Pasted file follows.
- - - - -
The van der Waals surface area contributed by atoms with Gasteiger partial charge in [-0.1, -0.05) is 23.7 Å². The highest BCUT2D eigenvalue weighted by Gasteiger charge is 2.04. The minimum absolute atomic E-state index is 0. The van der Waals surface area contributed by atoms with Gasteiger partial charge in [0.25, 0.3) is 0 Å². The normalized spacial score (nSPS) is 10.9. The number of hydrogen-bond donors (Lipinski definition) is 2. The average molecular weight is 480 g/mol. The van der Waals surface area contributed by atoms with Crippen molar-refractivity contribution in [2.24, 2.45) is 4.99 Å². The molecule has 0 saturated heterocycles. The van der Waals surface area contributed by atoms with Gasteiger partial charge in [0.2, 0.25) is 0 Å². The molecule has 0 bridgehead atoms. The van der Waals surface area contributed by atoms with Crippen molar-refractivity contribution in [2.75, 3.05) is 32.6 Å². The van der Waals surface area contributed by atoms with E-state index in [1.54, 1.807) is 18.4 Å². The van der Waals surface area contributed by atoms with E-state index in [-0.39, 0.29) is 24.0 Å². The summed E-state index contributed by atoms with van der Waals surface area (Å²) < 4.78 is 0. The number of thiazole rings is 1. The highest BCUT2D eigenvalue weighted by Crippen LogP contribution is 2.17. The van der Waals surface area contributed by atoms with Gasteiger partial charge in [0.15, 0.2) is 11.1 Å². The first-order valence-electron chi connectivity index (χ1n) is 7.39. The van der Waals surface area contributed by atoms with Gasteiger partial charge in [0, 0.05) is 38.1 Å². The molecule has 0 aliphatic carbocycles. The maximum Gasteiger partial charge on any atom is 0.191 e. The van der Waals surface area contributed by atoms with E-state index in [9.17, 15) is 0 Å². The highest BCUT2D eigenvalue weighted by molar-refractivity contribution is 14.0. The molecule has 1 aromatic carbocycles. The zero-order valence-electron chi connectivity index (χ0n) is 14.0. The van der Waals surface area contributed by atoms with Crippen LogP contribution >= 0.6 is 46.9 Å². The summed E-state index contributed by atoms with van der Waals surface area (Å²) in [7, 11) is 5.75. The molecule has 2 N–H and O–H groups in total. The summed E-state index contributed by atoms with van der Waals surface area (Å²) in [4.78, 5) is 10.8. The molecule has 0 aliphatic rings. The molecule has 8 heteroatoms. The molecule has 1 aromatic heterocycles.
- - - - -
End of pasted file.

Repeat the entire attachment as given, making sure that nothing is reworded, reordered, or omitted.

The van der Waals surface area contributed by atoms with Gasteiger partial charge in [-0.1, -0.05) is 23.7 Å². The highest BCUT2D eigenvalue weighted by Gasteiger charge is 2.04. The minimum absolute atomic E-state index is 0. The van der Waals surface area contributed by atoms with Gasteiger partial charge in [0.25, 0.3) is 0 Å². The normalized spacial score (nSPS) is 10.9. The number of hydrogen-bond donors (Lipinski definition) is 2. The average molecular weight is 480 g/mol. The van der Waals surface area contributed by atoms with Crippen molar-refractivity contribution in [2.24, 2.45) is 4.99 Å². The molecule has 0 saturated heterocycles. The van der Waals surface area contributed by atoms with Gasteiger partial charge in [0.2, 0.25) is 0 Å². The molecule has 0 bridgehead atoms. The van der Waals surface area contributed by atoms with Crippen molar-refractivity contribution in [2.75, 3.05) is 32.6 Å². The van der Waals surface area contributed by atoms with E-state index in [1.54, 1.807) is 18.4 Å². The van der Waals surface area contributed by atoms with E-state index in [-0.39, 0.29) is 24.0 Å². The summed E-state index contributed by atoms with van der Waals surface area (Å²) < 4.78 is 0. The number of thiazole rings is 1. The highest BCUT2D eigenvalue weighted by Crippen LogP contribution is 2.17. The van der Waals surface area contributed by atoms with Gasteiger partial charge in [0.15, 0.2) is 11.1 Å². The first-order valence-electron chi connectivity index (χ1n) is 7.39. The van der Waals surface area contributed by atoms with Gasteiger partial charge in [0, 0.05) is 38.1 Å². The molecule has 0 aliphatic carbocycles. The maximum Gasteiger partial charge on any atom is 0.191 e. The van der Waals surface area contributed by atoms with E-state index in [9.17, 15) is 0 Å². The highest BCUT2D eigenvalue weighted by molar-refractivity contribution is 14.0. The molecule has 1 aromatic carbocycles. The zero-order valence-electron chi connectivity index (χ0n) is 14.0. The van der Waals surface area contributed by atoms with Crippen LogP contribution >= 0.6 is 46.9 Å². The summed E-state index contributed by atoms with van der Waals surface area (Å²) in [7, 11) is 5.75. The molecule has 2 N–H and O–H groups in total. The summed E-state index contributed by atoms with van der Waals surface area (Å²) in [4.78, 5) is 10.8. The molecule has 0 aliphatic rings. The molecule has 8 heteroatoms. The molecule has 1 aromatic heterocycles.